Keep Your Hands Safe from Sunburn
Sunburn is skin damage caused by ultraviolet (UV) rays. Any exposed part of your body can burn. Signs and symptoms of sunburn usually appear within a few hours after sun exposure. But it may take a day or longer to know the full extent of your sunburn.
It usually causes the skin to become red, sore, warm, tender and occasionally itchy for about a week. The skin will normally start to flake and peel after a few days and will usually fully heal within seven days. While sunburn is often short-lived and mild, it's important to try to avoid it, because it can increase your chances of developing serious health problems, such as skin cancer, in later life.
It’s easy to underestimate your exposure to the sun when outside, as the redness doesn’t usually develop for several hours. Breezes and getting wet (such as going in and out of the sea) may cool your skin, so you don’t realize you’re getting burnt. You should always be aware of the risk of sunburn if you’re outside in strong sun and look out for your skin getting hot.
Even though you're probably concerned with covering every inch of your body, it's strangely easy to neglect your hands, which is not good considering that a recent study found that less than half of people applied sunscreen to their hands. You'll want to cover your palms, the tops of your hands, and in between your fingers, being sure to apply anytime you swim, sweat, towel off, or grab onto that ice-cold beverage.
Sunburn signs and symptoms include: • Pinkness or redness • Skin that feels warm or hot to the touch • Pain, tenderness and itching • Swelling • Small fluid-filled blisters, which may break • Headache, fever, nausea and fatigue if the sunburn is severe
What to do if you're sunburnt
Your skin can burn if it gets too much sun without proper protection from sunscreen and clothes. To help heal and soothe stinging skin, it is important to begin treating sunburn as soon as you notice it. The first thing you should do is get out of the sun—and preferably indoors.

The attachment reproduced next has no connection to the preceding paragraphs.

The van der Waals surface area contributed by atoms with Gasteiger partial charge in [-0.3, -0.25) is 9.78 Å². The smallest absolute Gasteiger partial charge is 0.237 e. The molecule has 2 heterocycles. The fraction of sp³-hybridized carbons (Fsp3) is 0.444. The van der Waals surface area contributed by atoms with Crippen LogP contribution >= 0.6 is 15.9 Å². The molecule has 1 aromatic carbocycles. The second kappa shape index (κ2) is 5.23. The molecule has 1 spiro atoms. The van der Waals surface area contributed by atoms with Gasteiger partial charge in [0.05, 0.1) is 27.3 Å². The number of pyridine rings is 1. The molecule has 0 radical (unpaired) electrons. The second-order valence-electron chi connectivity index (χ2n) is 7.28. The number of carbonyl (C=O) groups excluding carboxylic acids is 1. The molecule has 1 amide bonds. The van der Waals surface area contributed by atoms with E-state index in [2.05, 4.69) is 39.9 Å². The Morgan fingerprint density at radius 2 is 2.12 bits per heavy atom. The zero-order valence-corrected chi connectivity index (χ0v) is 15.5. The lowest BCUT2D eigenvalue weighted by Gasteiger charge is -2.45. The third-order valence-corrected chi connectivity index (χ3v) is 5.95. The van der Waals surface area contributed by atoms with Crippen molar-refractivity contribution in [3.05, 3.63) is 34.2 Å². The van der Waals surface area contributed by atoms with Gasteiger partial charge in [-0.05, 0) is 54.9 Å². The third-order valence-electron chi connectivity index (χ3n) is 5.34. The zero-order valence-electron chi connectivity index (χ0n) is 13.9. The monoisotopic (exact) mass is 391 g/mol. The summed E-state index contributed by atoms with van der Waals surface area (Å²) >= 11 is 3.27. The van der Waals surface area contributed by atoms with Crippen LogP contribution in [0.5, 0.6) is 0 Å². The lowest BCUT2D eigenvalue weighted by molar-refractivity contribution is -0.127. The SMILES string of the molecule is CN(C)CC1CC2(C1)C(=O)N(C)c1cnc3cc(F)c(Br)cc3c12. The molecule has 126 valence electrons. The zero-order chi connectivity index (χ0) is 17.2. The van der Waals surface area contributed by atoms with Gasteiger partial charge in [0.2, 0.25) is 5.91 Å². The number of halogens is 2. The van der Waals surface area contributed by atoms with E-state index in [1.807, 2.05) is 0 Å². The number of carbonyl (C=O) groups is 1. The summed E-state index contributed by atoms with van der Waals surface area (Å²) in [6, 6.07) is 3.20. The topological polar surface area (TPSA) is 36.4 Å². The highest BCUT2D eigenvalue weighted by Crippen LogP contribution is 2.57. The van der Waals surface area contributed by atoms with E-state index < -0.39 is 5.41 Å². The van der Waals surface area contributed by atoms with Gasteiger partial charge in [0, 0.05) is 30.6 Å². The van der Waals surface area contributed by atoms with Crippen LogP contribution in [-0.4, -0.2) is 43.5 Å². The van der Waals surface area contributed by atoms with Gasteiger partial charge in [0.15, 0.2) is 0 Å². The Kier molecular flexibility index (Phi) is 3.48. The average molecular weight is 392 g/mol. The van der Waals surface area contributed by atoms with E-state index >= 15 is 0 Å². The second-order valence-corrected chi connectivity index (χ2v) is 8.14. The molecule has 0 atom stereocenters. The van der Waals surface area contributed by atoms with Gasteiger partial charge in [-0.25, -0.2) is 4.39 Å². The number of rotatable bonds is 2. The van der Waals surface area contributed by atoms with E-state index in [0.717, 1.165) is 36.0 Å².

Take frequent cool baths or showers to help relieve the pain. As soon as you get out of the bathtub or shower, gently pat yourself dry, but leave a little water on your skin. Then, apply a moisturizer to help trap the water in your skin. This can help ease the dryness.
Use a moisturizer that contains aloe vera or soy to help soothe sunburned skin. If a particular area feels especially uncomfortable, you may want to apply a hydrocortisone cream that you can buy without a prescription. Do not treat sunburn with “-caine” products (such as benzocaine), as these may irritate the skin or cause an allergic reaction.
Consider taking aspirin or ibuprofen to help reduce any swelling, redness and discomfort.
Drink extra water. A sunburn draws fluid to the skin’s surface and away from the rest of the body. Drinking extra water when you are sunburned helps prevent dehydration.
If your skin blisters, allow the blisters to heal. Blistering skin means you have a second-degree sunburn. You should not pop the blisters, as blisters form to help your skin heal and protect you from infection.
Take extra care to protect sunburned skin while it heals. Wear clothing that covers your skin when outdoors. Tightly-woven fabrics work best. When you hold the fabric up to a bright light, you shouldn’t see any light coming through.
Although it may seem like a temporary condition, sunburn—a result of skin receiving too much exposure from the sun’s ultraviolet (UV) rays—can cause long-lasting damage to the skin. Skin cells in the top layer of skin (epidermis) produce a pigment called melanin, which gives skin its natural color. When skin is exposed to UV radiation, more melanin is produced, causing the skin to darken and tan. A tan is a sign that the skin has been damaged from UV radiation. It is not a sign of good health.
Over time, your hands can look wrinkled or develop spots. This damage increases a person’s risk for getting skin cancer, making it critical to protect the skin from the sun.
It is also important to remember that tanning without burning can still cause skin damage, premature skin aging and skin cancer. UV radiation can cause irreparable damage to the genes in the skin's cells.
For more information or to request an appointment, please contact Dr. Patrick McDaid, M.D. at www.mcdaidorthohand.com/contact